• As you might expect in an American boat, there is a standard cup holder indention right between the legs of the paddler. Perfect. Guys can carry their second favorite thing (beer), right in front of their favorite thing (don’t make me say it).
  • On the outboard gunwales, in molded indentions are a carry handle on each side. Same carry handles as on the bow and stern. There are also pad eyes along the gunwales for attaching thigh straps. My Wilderness Systems Tarpon 160 Sit On Top Kayak has brass pad eyes. I’ve read that later models use plastic pad eyes.
  • The seat can be a show stopper feature of the Wilderness Systems Tarpon 160 Sit On Top Kayak. With a very odd hump in the center, I’m told that folks either like how it fits their fanny, or hate it. I guess I’m lucky, as I’ve paddled for 4 hours straight with no seat pad and was still able to walk. Reports indicate that some posteriors are simply rubbed the wrong way by the contour of the seat, making this model of Tarpon a very painful ride for some. While I might not say I “Love” the seat, it doesn’t cause me any issues. Adding a thin (maybe 1/8 inch) piece of closed cell foam that I liberated from a throwable PFD improved the seat comfort a bit.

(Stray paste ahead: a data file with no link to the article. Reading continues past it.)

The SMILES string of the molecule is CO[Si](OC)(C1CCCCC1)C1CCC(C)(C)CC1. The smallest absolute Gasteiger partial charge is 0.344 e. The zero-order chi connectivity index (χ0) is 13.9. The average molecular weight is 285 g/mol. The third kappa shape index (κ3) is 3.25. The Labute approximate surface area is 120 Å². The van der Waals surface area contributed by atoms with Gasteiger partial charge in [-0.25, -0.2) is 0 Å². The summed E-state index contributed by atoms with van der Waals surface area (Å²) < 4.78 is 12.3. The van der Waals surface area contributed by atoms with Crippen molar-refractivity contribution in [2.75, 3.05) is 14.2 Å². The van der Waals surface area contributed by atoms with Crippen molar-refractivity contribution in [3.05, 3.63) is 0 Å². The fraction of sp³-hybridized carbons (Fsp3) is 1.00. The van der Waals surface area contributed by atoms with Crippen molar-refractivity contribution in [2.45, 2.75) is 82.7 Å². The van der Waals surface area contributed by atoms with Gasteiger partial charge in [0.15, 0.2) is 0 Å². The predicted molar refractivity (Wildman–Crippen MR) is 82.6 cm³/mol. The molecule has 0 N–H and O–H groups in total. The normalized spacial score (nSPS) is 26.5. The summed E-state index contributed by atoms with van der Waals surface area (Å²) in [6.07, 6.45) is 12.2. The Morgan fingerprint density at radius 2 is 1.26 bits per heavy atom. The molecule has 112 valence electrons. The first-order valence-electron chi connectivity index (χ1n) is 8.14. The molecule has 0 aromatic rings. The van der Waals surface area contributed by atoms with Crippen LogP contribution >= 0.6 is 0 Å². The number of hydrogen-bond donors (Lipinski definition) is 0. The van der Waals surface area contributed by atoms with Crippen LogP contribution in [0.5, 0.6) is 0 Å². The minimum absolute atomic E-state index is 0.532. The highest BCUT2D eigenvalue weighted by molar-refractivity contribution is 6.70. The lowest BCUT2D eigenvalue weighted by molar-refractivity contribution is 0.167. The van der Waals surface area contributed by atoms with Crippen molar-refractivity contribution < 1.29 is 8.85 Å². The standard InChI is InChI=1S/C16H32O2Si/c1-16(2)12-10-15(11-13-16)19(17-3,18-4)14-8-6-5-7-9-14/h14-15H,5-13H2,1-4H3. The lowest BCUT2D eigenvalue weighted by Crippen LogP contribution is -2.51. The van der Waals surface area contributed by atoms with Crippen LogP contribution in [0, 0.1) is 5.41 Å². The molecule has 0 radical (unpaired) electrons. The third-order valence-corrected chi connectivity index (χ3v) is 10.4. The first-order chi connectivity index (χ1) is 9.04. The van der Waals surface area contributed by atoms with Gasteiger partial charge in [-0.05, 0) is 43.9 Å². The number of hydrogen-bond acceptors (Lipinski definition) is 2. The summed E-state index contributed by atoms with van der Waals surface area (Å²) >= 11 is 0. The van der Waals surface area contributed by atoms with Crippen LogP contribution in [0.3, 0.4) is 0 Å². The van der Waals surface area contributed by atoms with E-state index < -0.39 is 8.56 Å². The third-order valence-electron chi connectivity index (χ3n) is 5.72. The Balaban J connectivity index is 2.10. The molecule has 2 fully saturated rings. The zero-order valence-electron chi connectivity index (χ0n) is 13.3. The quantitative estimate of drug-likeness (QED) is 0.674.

• Come to think of it, I’ve read some minor holy-war type arguments about the Wilderness Systems Tarpon 160 Sit On Top Kayak’s seatback, as well. The hard plastic seat back is held in place by a strap that extends forward to the gunwales on either side and controls forward/aft tilt, and a bungee cord attached at the back centerline of the seat and connected to a pad eye just aft of the seat on the aft deck. The seatback pivots on two, uh, “nubs?” that sit in indentions on the aft deck. The hard plastic seat back provides no padding, just like the hard plastic seat bottom. However, I don’t mind, as I’m rarely leaning on the seatback. It provides support, and is slick, so my back slides on it as my torso rotates on each paddle stroke.

Just aft of the seatback are two raised, flat-topped bumps that appear to be made for mounting fishing rod holders.

Aft of the previously mentioned BAH (big-ass hatch) is a stainless U-bolt mounted on centerline of the top deck, installed as a lifting point. Great place to secure the stern line instead of on the aft carry handle.